Colin Nagy, head of strategy at FFNY, a global advertising agency, writes this opinion column for Skift on hospitality and business travel. On Experience dissects customer-centric experiences and innovation across the luxury sector, hotels, aviation, and beyond. He also covers the convergence of conservation and hospitality. You can read all of his writing here.
The airline industry has seen a lot in terms of unbundling of economy fares. For better or for worse, that segment of the market now has a ton of options for consumers. As Skift forecasted in our 2019 Megatrend that premium mediocre has gone mainstream, travel companies — hotels, tour operators, and yes, airlines too — are increasingly looking for new ways to sell average products at luxury prices. You can buy a deeply discounted, basic economy fare that doesn’t include any overhead space, or, if you want more perks, you can pay incrementally more for priority boarding and civil treatment.
The same currently cannot be said for business class. Typically you’re all-in on the fare, sometimes as much as $7,000 from New York to Paris. In some cases it comes standard with extras, like chauffeur service and lounge access, and in other cases it comes with a sad meal in a preflight lounge and a non fully flat bed. Such is the nature of the market.
One of the most interesting assertions I’ve heard over the years is what Tim Clark, CEO of Emirates, told Skift Senior Aviation Business Editor Brian Sumers when asked of the prospect of discounting business class:
“You might just say, ‘OK, I’ll give you a special price, just for the [business-class] bed. I won’t give you the incentives. I won’t give you ground. You’ll get the business product in the air only, and that’s it.’ No chauffeur drive, no business-class lounge, no expedited [security] search. No uplifting your baggage allowance, et cetera. You just pay for the bed. I’ll give you a price for that. Maybe, if you’ve got business class seats going begging, that’s the easy way to go, rather than create a completely new product, which is going to upend the distribution systems, upend service delivery, and upend the logistical management on the operational side.”
This struck me as brilliant for a few reasons I later outlined in a column: Sometimes a traveler just needs to sleep in a flat bed, eschewing the lounge in favor of precheck or expedited boarding. Or good F&B at the airport. And when you glance around on some non-peak flights, it would appear that a lot of business seats are empty on Emirates fleet of Airbus A380s. In fact a lot of travelers I know will forego their alliance allegiances if there’s a deal. Why spend $4,000 more to fly to Africa when that EgyptAir flight with a flat bed will do the trick? Is the other stuff really worth the extra money?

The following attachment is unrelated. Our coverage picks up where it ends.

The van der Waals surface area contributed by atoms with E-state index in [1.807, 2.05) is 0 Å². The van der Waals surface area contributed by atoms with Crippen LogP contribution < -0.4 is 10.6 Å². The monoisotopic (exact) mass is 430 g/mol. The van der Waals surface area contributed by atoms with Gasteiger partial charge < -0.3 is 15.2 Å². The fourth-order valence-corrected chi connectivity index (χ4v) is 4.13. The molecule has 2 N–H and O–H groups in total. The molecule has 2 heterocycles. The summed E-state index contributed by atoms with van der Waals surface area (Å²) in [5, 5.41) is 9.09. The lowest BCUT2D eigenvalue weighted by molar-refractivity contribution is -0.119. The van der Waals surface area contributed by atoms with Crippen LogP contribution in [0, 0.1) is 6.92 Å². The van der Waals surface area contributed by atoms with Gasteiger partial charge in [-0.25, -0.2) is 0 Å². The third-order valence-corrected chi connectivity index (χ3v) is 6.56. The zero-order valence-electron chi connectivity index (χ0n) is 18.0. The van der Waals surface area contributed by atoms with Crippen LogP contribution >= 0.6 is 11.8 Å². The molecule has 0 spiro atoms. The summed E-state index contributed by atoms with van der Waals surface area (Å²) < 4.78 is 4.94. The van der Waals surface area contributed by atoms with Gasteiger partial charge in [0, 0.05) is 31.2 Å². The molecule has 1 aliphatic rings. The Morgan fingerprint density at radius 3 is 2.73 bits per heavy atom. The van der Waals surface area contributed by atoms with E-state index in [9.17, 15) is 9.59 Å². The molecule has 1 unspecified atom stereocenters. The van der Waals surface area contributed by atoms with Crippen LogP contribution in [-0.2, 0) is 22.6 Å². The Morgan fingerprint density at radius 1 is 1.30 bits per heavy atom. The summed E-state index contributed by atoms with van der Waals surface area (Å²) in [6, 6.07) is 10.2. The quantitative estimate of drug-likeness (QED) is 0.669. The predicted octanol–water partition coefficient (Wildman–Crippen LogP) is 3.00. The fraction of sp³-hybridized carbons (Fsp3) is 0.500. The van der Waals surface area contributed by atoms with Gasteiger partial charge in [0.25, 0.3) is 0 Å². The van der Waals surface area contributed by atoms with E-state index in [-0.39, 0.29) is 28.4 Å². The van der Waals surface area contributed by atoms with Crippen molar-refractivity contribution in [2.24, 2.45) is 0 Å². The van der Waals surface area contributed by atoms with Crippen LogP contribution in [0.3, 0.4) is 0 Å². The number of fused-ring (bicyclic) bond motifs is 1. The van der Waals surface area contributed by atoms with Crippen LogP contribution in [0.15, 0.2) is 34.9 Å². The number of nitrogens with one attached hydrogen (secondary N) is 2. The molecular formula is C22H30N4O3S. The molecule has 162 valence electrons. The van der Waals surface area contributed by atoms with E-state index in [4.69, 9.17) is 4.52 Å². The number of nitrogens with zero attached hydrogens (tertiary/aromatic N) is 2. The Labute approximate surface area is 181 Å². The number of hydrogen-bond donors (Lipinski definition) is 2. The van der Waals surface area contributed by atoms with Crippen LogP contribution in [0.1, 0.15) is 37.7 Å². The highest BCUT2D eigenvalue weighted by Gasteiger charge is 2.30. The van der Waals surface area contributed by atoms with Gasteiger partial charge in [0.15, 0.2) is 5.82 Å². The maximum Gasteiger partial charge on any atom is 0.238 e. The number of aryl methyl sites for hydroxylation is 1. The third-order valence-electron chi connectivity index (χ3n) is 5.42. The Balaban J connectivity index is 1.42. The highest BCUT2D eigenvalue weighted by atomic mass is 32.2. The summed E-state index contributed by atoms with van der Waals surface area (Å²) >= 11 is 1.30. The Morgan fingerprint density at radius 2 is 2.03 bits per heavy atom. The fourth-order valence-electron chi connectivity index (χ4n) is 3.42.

Well, it appears Emirates has rolled out what they hinted at two years ago. With a new slate of fares, reported by One Mile at a Time’s Ben Schlappig, dubbed “special fares,” customers are essentially just buying the seat. There’s no lounge access (unless you qualify with status), there’s no chauffeur-driven car, there’s only selecting a seat when check-in opens, and predictably, there is reduced mileage earning.
And this strategy is brilliant.
Sure, good carriers have an image to uphold. There’s a race to show the best, most luxurious end-to-end experience. But even if this wasn’t heavily advertised and only promoted quietly, there’s a ton of merit to the idea. A bare-bones business experience for those that just need to sleep or control travel costs. By the same token, Emirates now has a product that they can upsell to economy passengers that want to take the next step. It’s worth noting that not only has Emirates rolled out this basic business-class seat but in 2020 the airline will also launch premium economy, according to Schlappig, thereby offering two different stepping stones for flyers ready to upgrade.
The no-frills business fare will certainly create a backlash for those business class flyers who aren’t paying attention to what they book, leading to potential outrage when blocked from the lounge — and there’s nothing worse than petulant, entitled customers berating staff. But that means the airline needs to clearly articulate what these lower-tier fares mean. For some travelers flying on non-fat-cat budgets, or for personal travel, I’m sure the trade-off of some of the decadent accoutrements will be more than enough if it means you can have the choice and option to fly an incredible business product, as Emirates has, at a reasonable price.
The brand is testing out the special fares on select routes and appears to be rolling them out slowly.
The knock-on effect of this will be interesting to watch. Obviously, a lot of the Gulf carriers like Etihad have been slashing their service offerings to the bone, and everyone is racing towards saner operating costs in the region. This might have a much more broad effect on business pricing. In an industry where airlines are closely monitoring the actions of others and often making changes in lockstep — note the devaluations that American carriers often carry out in sync — those without a deliberate, premium pricing strategy for their product will surely be inclined to look into unbundling their business fares, and ideally monetizing more of the empty seats when possible.
Now watch for the kabuki dance in terms of how these airlines will avoid marketing or talking about these new fares to some of their high-spending passengers, for fear of them downgrading. But overall, this is more choice for premium passengers, and I find it to be customer-centric and thus a great thing.